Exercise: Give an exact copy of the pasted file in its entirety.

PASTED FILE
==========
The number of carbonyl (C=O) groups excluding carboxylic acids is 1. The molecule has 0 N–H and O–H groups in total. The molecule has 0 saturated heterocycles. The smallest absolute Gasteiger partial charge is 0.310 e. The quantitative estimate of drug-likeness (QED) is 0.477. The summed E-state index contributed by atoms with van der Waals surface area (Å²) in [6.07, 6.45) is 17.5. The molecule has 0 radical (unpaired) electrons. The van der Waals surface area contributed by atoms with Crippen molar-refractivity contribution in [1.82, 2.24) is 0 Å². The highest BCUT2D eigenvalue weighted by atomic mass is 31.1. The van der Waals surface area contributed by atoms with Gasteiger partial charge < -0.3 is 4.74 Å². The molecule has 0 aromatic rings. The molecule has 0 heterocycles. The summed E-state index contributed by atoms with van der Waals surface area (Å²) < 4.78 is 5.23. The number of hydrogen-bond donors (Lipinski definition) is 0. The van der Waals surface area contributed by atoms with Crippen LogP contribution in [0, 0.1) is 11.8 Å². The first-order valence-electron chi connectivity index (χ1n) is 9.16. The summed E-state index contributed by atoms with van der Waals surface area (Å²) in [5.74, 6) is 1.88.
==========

The number of carbonyl (C=O) groups excluding carboxylic acids is 1. The molecule has 0 N–H and O–H groups in total. The molecule has 0 saturated heterocycles. The smallest absolute Gasteiger partial charge is 0.310 e. The quantitative estimate of drug-likeness (QED) is 0.477. The summed E-state index contributed by atoms with van der Waals surface area (Å²) in [6.07, 6.45) is 17.5. The molecule has 0 radical (unpaired) electrons. The van der Waals surface area contributed by atoms with Crippen molar-refractivity contribution in [1.82, 2.24) is 0 Å². The highest BCUT2D eigenvalue weighted by atomic mass is 31.1. The van der Waals surface area contributed by atoms with Gasteiger partial charge < -0.3 is 4.74 Å². The molecule has 0 aromatic rings. The molecule has 0 heterocycles. The summed E-state index contributed by atoms with van der Waals surface area (Å²) < 4.78 is 5.23. The number of hydrogen-bond donors (Lipinski definition) is 0. The van der Waals surface area contributed by atoms with Crippen LogP contribution in [0, 0.1) is 11.8 Å². The first-order valence-electron chi connectivity index (χ1n) is 9.16. The summed E-state index contributed by atoms with van der Waals surface area (Å²) in [5.74, 6) is 1.88.